Was there ever a stabbing seen? Or, was it the raising of the knife, the shadow of the woman behind the shower curtain, the chalkboard-fingernail-scratching music; and blood; and of the psychotic stare of Anthony Perkins.
Or from that classic Western — not the gore of modernity, but the sudden scream and the terrified, bulging eyes of the older daughter as dusk was setting and the mother didn’t want the lamps to be lit — or later when John Wayne began shooting repeatedly at the buffalo in anger; we saw not the slaughtering of those beautiful creatures, but the facial expression of a rage-filled searcher.
Where is subtlety? How is it that we came to know fear and terror without seeing the actual gore and blood, but by the facial expressions seeing and experiencing it for us?
In modernity, of course, everything must be made explicit, because when the current audience has already seen the extremes of violence and murders, including “real-time” violence from mass school shootings and other group mayhem, there can be no subtlety left, and subtlety’s disappearance is merely the reality for those who grow up in a surreal reality of virtual un-reality.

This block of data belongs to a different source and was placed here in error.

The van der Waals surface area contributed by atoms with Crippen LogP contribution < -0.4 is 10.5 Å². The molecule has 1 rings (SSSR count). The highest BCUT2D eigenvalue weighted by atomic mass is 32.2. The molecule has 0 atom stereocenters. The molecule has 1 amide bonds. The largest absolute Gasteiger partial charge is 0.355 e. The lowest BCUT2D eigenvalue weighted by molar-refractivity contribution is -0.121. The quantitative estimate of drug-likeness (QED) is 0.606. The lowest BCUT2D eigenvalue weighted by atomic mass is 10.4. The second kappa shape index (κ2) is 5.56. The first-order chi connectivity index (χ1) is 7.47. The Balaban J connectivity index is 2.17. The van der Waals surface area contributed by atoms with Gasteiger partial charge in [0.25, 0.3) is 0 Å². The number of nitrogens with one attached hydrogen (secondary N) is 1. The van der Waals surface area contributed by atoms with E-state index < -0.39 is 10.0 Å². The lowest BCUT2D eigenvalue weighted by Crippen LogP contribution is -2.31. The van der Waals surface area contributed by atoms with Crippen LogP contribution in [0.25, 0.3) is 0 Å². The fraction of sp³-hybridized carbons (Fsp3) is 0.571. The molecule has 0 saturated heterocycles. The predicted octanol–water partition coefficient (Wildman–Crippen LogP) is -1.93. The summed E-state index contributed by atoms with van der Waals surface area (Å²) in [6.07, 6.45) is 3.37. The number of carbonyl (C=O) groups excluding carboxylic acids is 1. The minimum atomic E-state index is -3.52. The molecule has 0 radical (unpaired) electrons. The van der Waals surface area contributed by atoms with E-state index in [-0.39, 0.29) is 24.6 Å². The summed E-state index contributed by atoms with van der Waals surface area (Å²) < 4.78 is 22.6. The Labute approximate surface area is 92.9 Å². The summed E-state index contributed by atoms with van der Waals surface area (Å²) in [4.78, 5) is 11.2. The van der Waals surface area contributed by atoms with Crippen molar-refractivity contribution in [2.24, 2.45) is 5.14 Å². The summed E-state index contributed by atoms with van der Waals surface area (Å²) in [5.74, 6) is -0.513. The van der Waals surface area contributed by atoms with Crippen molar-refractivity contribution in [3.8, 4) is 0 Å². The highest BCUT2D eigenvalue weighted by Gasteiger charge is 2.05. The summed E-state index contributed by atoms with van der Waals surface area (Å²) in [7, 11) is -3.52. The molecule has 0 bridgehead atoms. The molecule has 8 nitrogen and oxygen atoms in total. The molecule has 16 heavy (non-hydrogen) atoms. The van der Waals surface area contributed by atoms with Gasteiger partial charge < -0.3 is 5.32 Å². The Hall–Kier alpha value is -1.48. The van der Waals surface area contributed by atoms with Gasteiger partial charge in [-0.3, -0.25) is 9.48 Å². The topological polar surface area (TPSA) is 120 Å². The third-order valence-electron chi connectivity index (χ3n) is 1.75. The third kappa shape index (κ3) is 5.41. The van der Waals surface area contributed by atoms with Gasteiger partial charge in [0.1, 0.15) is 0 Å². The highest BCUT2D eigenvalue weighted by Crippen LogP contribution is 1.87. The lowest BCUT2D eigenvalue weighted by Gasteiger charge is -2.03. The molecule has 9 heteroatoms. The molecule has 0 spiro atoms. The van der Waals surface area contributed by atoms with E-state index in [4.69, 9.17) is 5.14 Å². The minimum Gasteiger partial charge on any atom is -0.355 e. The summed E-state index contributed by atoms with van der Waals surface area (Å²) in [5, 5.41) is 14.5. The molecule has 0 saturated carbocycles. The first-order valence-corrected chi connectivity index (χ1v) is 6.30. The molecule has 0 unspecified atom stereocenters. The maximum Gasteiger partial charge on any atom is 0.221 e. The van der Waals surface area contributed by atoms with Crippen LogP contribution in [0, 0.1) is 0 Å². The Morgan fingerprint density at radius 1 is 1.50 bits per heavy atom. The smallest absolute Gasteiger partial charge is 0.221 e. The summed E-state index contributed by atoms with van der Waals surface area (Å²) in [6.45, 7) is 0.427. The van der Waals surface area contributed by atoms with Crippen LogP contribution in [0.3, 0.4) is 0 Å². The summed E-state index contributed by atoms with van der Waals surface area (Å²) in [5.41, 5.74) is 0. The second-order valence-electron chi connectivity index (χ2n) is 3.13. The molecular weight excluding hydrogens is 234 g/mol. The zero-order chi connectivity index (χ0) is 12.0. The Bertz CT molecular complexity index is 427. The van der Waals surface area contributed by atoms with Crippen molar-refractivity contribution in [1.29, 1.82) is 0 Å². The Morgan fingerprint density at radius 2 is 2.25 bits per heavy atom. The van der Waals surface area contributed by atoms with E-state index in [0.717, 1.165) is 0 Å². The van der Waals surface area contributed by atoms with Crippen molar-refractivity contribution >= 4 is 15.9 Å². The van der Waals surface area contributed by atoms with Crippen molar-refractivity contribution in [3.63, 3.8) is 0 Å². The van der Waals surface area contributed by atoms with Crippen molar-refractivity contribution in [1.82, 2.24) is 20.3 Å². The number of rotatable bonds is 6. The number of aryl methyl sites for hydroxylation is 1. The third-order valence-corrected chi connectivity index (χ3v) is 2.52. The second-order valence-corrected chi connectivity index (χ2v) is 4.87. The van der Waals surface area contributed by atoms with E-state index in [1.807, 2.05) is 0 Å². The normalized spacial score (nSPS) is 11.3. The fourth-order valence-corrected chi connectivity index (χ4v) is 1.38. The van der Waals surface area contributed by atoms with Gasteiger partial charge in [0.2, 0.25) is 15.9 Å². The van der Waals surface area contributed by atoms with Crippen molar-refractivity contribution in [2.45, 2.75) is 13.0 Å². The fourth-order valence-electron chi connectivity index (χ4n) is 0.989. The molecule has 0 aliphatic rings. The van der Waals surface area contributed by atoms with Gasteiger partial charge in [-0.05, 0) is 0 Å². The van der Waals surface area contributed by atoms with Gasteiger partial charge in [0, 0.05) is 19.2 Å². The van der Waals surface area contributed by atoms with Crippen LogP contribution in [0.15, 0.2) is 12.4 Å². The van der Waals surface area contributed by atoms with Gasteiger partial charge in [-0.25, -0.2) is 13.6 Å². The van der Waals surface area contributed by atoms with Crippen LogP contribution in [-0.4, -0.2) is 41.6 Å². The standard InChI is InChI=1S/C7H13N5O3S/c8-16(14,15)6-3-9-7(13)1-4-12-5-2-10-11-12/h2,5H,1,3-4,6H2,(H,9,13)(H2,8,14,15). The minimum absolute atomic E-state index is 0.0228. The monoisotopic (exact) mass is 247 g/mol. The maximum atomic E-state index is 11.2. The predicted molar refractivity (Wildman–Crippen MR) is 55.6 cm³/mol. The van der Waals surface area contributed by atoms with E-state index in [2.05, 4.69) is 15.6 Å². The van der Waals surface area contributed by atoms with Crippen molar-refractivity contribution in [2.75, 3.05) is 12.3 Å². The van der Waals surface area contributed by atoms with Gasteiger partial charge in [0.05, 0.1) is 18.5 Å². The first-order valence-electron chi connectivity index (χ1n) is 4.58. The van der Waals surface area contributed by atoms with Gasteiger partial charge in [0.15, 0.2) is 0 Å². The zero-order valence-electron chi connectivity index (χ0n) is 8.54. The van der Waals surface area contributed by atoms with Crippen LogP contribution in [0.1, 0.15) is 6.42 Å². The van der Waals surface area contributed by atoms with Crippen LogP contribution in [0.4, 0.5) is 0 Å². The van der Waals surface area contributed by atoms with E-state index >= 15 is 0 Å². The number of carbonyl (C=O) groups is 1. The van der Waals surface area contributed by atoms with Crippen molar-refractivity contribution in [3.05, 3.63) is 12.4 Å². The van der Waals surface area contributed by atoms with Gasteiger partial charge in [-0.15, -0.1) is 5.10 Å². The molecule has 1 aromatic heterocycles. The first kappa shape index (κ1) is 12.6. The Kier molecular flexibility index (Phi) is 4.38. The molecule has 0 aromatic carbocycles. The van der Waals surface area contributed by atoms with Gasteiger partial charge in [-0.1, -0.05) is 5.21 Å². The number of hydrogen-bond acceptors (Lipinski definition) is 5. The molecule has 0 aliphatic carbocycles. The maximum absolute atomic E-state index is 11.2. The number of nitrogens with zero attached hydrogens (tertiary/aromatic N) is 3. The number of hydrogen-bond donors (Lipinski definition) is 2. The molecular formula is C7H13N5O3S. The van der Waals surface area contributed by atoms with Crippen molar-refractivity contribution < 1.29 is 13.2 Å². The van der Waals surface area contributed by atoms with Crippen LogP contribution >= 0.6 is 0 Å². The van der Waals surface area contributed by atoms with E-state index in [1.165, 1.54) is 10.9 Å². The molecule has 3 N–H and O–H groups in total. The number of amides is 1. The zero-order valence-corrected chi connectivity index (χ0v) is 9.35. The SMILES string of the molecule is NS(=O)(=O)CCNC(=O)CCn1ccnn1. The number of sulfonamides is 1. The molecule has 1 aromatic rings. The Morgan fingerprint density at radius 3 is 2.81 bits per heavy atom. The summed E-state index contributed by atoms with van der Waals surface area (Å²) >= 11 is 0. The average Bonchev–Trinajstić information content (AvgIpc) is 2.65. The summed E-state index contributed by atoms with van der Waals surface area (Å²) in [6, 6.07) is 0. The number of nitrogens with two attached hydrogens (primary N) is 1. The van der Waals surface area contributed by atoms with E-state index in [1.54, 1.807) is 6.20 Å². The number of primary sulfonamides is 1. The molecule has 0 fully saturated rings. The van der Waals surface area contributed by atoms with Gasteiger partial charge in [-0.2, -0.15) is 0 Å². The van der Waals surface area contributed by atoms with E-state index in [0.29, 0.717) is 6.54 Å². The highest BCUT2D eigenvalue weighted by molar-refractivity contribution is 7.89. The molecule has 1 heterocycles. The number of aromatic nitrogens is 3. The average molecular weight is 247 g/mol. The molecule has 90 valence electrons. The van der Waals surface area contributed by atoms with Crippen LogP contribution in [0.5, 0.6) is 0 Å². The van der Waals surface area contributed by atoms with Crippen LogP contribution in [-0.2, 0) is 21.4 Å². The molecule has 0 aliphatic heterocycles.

For Federal and Postal employees who suffer from a medical condition where that medical condition will no longer allow you to continue in your career of choice with the Federal Government under FERS, “The Law” is an aggregation of subtle differences. Often, it is the citing of a particular case-law which will persuade the U.S. Office of Personnel Management (OPM) to approve a disability case. Arguing that law will often make that subtle difference, but the lack of such argumentation will likewise result in subtlety’s disappearance.
Contact a lawyer who specializes in Federal Disability Retirement Law, and let not subtlety’s disappearance be the basis of failing to get an approval from the U.S. Office of Personnel Management, lest subtlety’s disappearance lead you to the blood and gore of modernity’s obsession with explicit violence on the screens of our minds.
Robert R. McGill
Lawyer exclusively representing Federal and Postal employees to secure their Federal Disability Retirement benefits under FERS from the U.S. Office of Personnel Management.